According to Tampa Bay, the team checked with the NCAA to make sure the flight wouldn’t violate any rules for amateur athletes – which it clearly did.

According to Jackson’s baseball and football coaches at Auburn, no one at the Bucs organization ever checked with them before flying him to Tampa.

Jackson was (and still is) convinced that the move was a calculated one to make him ineligible for his final baseball season and, therefore, ensure he would choose the NFL over MLB when he graduated.

It didn’t work.

“He became very disenchanted with the [Tampa Bay] operation,” Jackson’s Auburn baseball coach Hal Baird told the Tampa Bay Times in a 2015 article. “If you know Bo Jackson, he’s nothing if not a man of principle. Once it got in his mind that that might have been calculated, he was never playing a snap for them.”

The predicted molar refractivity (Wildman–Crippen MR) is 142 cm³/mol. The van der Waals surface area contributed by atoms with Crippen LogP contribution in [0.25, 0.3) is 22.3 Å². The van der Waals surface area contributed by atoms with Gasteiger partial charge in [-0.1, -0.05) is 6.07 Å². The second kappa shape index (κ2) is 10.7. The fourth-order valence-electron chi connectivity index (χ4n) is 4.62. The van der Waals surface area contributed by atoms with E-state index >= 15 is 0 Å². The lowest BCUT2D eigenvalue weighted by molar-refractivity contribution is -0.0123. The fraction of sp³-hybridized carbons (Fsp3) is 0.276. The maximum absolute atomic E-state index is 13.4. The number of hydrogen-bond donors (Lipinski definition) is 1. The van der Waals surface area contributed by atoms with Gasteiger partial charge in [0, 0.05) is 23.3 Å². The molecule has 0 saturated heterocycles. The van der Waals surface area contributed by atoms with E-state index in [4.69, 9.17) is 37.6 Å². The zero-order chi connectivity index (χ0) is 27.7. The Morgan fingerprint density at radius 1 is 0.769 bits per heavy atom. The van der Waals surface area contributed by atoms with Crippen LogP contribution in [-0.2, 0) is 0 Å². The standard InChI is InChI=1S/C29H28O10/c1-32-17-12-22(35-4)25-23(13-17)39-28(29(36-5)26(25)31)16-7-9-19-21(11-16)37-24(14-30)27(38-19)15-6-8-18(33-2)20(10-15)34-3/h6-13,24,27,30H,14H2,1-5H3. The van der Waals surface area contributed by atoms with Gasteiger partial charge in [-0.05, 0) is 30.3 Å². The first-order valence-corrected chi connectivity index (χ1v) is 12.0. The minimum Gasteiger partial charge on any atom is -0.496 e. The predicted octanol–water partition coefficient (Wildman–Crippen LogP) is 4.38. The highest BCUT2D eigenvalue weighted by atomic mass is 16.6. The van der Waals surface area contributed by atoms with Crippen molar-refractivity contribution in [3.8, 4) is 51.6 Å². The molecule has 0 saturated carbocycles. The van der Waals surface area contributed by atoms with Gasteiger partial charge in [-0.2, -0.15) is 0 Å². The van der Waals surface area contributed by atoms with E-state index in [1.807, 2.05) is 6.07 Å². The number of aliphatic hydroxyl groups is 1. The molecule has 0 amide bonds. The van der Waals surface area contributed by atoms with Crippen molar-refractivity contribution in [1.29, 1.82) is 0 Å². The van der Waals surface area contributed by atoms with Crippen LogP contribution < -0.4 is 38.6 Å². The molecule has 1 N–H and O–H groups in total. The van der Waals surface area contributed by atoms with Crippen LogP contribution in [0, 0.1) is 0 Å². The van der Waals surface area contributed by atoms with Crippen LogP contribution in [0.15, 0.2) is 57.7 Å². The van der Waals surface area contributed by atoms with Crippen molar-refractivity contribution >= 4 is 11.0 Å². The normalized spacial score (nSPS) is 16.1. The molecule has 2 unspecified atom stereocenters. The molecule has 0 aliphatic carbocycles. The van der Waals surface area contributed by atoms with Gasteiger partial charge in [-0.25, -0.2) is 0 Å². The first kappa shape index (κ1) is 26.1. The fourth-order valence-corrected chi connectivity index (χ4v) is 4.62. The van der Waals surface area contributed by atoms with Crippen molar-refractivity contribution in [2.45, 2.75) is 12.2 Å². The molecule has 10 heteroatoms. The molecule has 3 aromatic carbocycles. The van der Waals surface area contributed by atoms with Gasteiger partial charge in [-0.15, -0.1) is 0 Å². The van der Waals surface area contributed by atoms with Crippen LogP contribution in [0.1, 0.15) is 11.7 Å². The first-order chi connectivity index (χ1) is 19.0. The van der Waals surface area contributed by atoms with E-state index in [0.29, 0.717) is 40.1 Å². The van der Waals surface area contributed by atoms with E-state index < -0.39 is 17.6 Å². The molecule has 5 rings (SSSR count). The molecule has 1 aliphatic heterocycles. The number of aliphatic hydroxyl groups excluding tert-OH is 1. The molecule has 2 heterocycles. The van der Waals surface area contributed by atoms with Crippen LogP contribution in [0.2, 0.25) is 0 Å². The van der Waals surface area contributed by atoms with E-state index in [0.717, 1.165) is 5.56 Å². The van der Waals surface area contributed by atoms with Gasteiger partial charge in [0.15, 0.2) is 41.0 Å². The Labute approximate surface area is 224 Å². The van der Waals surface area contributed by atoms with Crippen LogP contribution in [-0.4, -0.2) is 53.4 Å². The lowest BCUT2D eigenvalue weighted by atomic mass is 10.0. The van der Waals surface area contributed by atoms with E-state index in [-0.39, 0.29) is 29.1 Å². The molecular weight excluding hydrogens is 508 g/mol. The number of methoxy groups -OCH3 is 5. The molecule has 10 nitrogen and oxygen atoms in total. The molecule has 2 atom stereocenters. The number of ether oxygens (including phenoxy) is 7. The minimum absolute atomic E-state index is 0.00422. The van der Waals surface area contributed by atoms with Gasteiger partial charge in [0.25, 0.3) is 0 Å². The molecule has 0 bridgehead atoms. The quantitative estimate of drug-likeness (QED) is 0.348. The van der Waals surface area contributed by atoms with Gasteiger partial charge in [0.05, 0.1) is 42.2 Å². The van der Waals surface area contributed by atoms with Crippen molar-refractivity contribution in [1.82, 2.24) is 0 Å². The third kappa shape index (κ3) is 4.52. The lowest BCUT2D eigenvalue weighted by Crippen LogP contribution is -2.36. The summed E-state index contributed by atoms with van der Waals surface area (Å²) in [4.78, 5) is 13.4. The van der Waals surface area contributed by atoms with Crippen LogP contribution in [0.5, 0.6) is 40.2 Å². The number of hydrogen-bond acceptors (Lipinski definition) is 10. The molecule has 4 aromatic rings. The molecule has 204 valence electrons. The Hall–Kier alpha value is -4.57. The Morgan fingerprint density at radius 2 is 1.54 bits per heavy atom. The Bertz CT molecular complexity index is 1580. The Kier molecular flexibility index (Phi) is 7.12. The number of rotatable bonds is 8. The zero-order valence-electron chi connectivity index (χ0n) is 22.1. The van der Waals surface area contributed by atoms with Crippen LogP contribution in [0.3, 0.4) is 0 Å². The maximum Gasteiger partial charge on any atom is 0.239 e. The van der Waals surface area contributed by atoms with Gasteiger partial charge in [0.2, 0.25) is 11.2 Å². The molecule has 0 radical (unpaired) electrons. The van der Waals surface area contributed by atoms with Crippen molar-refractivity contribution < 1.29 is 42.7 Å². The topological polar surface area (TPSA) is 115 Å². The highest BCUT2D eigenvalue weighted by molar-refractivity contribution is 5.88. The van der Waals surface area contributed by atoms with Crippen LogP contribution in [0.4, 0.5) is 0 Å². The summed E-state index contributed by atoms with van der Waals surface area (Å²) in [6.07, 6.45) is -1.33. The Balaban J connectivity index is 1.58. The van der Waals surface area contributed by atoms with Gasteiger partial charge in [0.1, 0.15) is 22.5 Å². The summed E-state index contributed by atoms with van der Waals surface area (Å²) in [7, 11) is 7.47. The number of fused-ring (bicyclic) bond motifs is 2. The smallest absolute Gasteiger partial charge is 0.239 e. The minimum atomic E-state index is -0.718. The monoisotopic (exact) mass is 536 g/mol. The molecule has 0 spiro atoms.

And so he didn’t.

“I told (owner) Hugh Culverhouse, ‘You draft me if you want,'” Jackson told ESPN. “‘You’re going to waste a draft pick. I promise you that.'”

The 1986 draft came. Tampa Bay, perhaps thinking Jackson would change his mind and play football after all, took him as the number one overall pick.

It was a waste. Jackson skipped football altogether and signed to play baseball with the Kansas City Royals, who drafted him in the fourth round of the MLB draft on the off chance he might choose baseball – for a lot less money than Tampa was offering.

The lesson for employee recruitment: don’t underestimate your applicants or make assumptions about them.

The Bo Jackson Case Study

Jackson would, of course, go on to play in the NFL as well (he was drafted a year later by the Oakland Raiders after Tampa Bay’s rights to him expired) before a freak hip injury ended his football career (and diminished his baseball career) after only four years in the NFL.

During his playing time, Jackson showed himself to be every bit the athlete he promised to be – and more.

Now, he continues to serve as a cautionary tale for sports and business recruiters everywhere – about the intangibles, and just how important they actually are.

 

By Charlie Smith